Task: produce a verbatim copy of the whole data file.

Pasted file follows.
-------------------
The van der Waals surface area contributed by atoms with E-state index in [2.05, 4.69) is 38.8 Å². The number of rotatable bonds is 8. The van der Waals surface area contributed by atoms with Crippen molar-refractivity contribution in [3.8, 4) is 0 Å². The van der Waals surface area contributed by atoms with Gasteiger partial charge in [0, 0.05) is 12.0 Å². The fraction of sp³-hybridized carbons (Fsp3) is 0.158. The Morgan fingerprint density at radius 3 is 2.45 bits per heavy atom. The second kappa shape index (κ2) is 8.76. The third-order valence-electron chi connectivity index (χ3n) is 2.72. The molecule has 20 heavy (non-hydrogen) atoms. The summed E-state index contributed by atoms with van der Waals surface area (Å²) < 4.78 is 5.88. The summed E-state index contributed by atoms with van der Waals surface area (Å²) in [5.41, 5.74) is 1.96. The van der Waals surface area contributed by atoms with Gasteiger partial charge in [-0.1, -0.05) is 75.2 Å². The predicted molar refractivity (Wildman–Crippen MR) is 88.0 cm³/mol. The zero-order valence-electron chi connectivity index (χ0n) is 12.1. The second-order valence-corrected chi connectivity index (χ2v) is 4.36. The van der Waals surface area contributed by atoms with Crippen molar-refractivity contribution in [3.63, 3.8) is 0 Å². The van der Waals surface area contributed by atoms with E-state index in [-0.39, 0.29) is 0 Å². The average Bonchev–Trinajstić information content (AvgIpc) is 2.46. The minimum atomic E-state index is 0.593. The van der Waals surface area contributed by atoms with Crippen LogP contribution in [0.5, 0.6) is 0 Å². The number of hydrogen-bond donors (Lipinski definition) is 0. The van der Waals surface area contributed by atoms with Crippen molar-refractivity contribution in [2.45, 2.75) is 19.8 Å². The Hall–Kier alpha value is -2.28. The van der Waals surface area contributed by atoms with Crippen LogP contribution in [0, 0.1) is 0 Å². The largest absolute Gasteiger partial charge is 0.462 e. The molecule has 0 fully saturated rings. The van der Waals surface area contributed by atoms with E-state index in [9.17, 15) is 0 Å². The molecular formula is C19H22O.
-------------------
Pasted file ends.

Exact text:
The van der Waals surface area contributed by atoms with E-state index in [2.05, 4.69) is 38.8 Å². The number of rotatable bonds is 8. The van der Waals surface area contributed by atoms with Crippen molar-refractivity contribution in [3.8, 4) is 0 Å². The van der Waals surface area contributed by atoms with Gasteiger partial charge in [0, 0.05) is 12.0 Å². The fraction of sp³-hybridized carbons (Fsp3) is 0.158. The Morgan fingerprint density at radius 3 is 2.45 bits per heavy atom. The second kappa shape index (κ2) is 8.76. The third-order valence-electron chi connectivity index (χ3n) is 2.72. The molecule has 20 heavy (non-hydrogen) atoms. The summed E-state index contributed by atoms with van der Waals surface area (Å²) < 4.78 is 5.88. The summed E-state index contributed by atoms with van der Waals surface area (Å²) in [5.41, 5.74) is 1.96. The van der Waals surface area contributed by atoms with Gasteiger partial charge in [-0.1, -0.05) is 75.2 Å². The predicted molar refractivity (Wildman–Crippen MR) is 88.0 cm³/mol. The zero-order valence-electron chi connectivity index (χ0n) is 12.1. The second-order valence-corrected chi connectivity index (χ2v) is 4.36. The van der Waals surface area contributed by atoms with Crippen molar-refractivity contribution in [3.63, 3.8) is 0 Å². The van der Waals surface area contributed by atoms with E-state index in [-0.39, 0.29) is 0 Å². The average Bonchev–Trinajstić information content (AvgIpc) is 2.46. The minimum atomic E-state index is 0.593. The van der Waals surface area contributed by atoms with Crippen LogP contribution in [0.5, 0.6) is 0 Å². The number of hydrogen-bond donors (Lipinski definition) is 0. The van der Waals surface area contributed by atoms with Crippen molar-refractivity contribution in [2.45, 2.75) is 19.8 Å². The Hall–Kier alpha value is -2.28. The van der Waals surface area contributed by atoms with Crippen LogP contribution in [0, 0.1) is 0 Å². The largest absolute Gasteiger partial charge is 0.462 e. The molecule has 0 fully saturated rings. The van der Waals surface area contributed by atoms with E-state index in [9.17, 15) is 0 Å². The molecular formula is C19H22O.